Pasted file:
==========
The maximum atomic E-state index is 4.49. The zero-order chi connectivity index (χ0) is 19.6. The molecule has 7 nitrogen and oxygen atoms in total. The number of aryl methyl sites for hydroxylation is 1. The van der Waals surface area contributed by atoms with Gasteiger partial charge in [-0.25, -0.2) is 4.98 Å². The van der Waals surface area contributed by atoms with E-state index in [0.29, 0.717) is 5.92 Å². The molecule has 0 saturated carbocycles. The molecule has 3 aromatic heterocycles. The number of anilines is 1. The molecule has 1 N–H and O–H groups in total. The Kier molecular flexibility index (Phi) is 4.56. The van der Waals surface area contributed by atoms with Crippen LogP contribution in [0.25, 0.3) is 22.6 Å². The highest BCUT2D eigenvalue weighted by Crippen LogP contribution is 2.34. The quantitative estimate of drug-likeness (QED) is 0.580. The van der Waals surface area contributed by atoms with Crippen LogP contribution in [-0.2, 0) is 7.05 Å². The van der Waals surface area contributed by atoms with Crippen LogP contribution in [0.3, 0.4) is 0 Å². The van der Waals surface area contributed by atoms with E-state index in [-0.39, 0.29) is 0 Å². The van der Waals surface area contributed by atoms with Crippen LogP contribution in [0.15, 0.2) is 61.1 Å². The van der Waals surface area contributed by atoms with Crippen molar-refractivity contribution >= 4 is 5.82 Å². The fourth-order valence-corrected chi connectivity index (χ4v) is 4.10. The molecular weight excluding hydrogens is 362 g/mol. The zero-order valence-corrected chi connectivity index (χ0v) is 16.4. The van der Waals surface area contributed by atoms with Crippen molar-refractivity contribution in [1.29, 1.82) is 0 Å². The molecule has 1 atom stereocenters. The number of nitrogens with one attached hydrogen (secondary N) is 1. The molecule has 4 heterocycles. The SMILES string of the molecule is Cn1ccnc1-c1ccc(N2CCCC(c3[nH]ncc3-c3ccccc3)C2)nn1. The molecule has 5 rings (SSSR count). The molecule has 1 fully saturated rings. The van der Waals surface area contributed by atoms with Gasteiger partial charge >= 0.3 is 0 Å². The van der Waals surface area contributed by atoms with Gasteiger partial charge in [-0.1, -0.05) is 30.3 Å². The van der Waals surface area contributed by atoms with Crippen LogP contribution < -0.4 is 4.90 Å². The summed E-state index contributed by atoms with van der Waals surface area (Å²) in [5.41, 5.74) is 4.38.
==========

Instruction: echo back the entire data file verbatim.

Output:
The maximum atomic E-state index is 4.49. The zero-order chi connectivity index (χ0) is 19.6. The molecule has 7 nitrogen and oxygen atoms in total. The number of aryl methyl sites for hydroxylation is 1. The van der Waals surface area contributed by atoms with Gasteiger partial charge in [-0.25, -0.2) is 4.98 Å². The van der Waals surface area contributed by atoms with E-state index in [0.29, 0.717) is 5.92 Å². The molecule has 0 saturated carbocycles. The molecule has 3 aromatic heterocycles. The number of anilines is 1. The molecule has 1 N–H and O–H groups in total. The Kier molecular flexibility index (Phi) is 4.56. The van der Waals surface area contributed by atoms with Crippen LogP contribution in [0.25, 0.3) is 22.6 Å². The highest BCUT2D eigenvalue weighted by Crippen LogP contribution is 2.34. The quantitative estimate of drug-likeness (QED) is 0.580. The van der Waals surface area contributed by atoms with Crippen LogP contribution in [-0.2, 0) is 7.05 Å². The van der Waals surface area contributed by atoms with Crippen LogP contribution in [0.3, 0.4) is 0 Å². The van der Waals surface area contributed by atoms with E-state index in [-0.39, 0.29) is 0 Å². The van der Waals surface area contributed by atoms with Crippen LogP contribution in [0.15, 0.2) is 61.1 Å². The van der Waals surface area contributed by atoms with Crippen molar-refractivity contribution >= 4 is 5.82 Å². The fourth-order valence-corrected chi connectivity index (χ4v) is 4.10. The molecular weight excluding hydrogens is 362 g/mol. The zero-order valence-corrected chi connectivity index (χ0v) is 16.4. The van der Waals surface area contributed by atoms with Crippen molar-refractivity contribution in [1.29, 1.82) is 0 Å². The molecule has 1 atom stereocenters. The number of nitrogens with one attached hydrogen (secondary N) is 1. The molecule has 4 heterocycles. The SMILES string of the molecule is Cn1ccnc1-c1ccc(N2CCCC(c3[nH]ncc3-c3ccccc3)C2)nn1. The molecule has 5 rings (SSSR count). The molecule has 1 fully saturated rings. The van der Waals surface area contributed by atoms with Gasteiger partial charge >= 0.3 is 0 Å². The van der Waals surface area contributed by atoms with Gasteiger partial charge in [-0.1, -0.05) is 30.3 Å². The van der Waals surface area contributed by atoms with Crippen LogP contribution < -0.4 is 4.90 Å². The summed E-state index contributed by atoms with van der Waals surface area (Å²) in [5.41, 5.74) is 4.38.